The innovative ways some companies are trying to make it easier to unplug.
Dumbphone. Throwback Phone. Barebones Phone. Y2K-Makes-a-Comeback-Phone. Call them what you will, the anti-smartphone market is booming, offering simplified devices as an antidote to our screen obsession.
Creating a mindful relationship with your smartphone can be as simple as switching on “do not disturb” mode or getting some Space from your favorite apps, but these phones offer extra help staying in the moment by eliminating the option to plug-in altogether.
While each product differs in exactly how it helps you unglue your face from your screen, the main idea is to limit the temptation to scroll through social media or text when you should be unplugging (dinnertime, anyone?) by making it impossible to do so. There’s no reason to turn off push notifications because they don’t exist, and no compulsion to check social media because the home screens (if there are home screens) don’t have apps.
Here are a few notable anti-smartphone offerings:
Light Phone: As the name suggests, this credit-card sized phone is a literal and figurative “light” version of your smartphone, so thin that it can slip into your wallet. This phone is perhaps the most pared-down of all : It doesn’t have Internet capacity, a camera, text or access to apps. It’s meant to be used as a second phone during times when you want to truly disconnect and is designed only so you can be reached in an emergency, and vice versa. The phone can be synced to your smartphone via call forwarding, but doesn’t connect to WiFi or Bluetooth.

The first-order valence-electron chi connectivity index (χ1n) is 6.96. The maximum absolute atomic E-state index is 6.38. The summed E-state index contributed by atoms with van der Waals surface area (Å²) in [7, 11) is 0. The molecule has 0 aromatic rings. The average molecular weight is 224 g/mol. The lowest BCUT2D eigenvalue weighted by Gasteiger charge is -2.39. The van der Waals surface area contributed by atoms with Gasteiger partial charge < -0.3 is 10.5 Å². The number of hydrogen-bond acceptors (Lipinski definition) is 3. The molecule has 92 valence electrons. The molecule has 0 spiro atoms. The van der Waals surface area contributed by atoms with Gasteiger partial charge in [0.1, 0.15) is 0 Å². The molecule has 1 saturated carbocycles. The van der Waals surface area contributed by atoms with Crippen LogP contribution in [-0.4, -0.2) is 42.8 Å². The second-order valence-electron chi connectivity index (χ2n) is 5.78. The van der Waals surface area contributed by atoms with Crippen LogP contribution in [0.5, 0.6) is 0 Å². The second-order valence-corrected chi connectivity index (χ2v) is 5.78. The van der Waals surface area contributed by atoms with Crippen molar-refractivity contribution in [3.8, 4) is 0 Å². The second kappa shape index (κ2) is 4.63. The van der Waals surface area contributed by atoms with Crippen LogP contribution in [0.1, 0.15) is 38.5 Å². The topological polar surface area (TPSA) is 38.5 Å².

Siempo: Dubbed “The Phone for Humans,” Siempo is mindfully designed to help you live in the moment. It has many of the perks of your current smartphone, like a camera, messaging, Google Maps, notes and a few other basics, but doesn’t offer email or social media. It also includes a “pause” button that lets you mute notifications for a set amount of time and a mindful morning feature that helps encourage healthy a.m. habits.
Nokia 3310: Unlike other simplified phones looking towards the future, Nokia is taking us back to the 90s with the 3310, a $50 phone equipped with a T9 keyboard and no social media. While this phone would likely supplement existing phones, it could offer a way to unplug on camping trips or concerts, helping you take in your surroundings through your own eyes rather than through a screen.
The invention (or for Nokia, reincarnation) of these phones marks a poignant shift: More people are recognizing that our current relationship with technology — smartphones in particular— is flawed. If you’re not quite ready to embrace the anti-smartphone movement, there are other ways to help you break your technology addiction (which, as we’ve explored, is by design). Try setting your phone to do not disturb during dinner, turning off all push notifications and, of course, leaving your phone outside of the bedroom at night.
Originally published at medium.com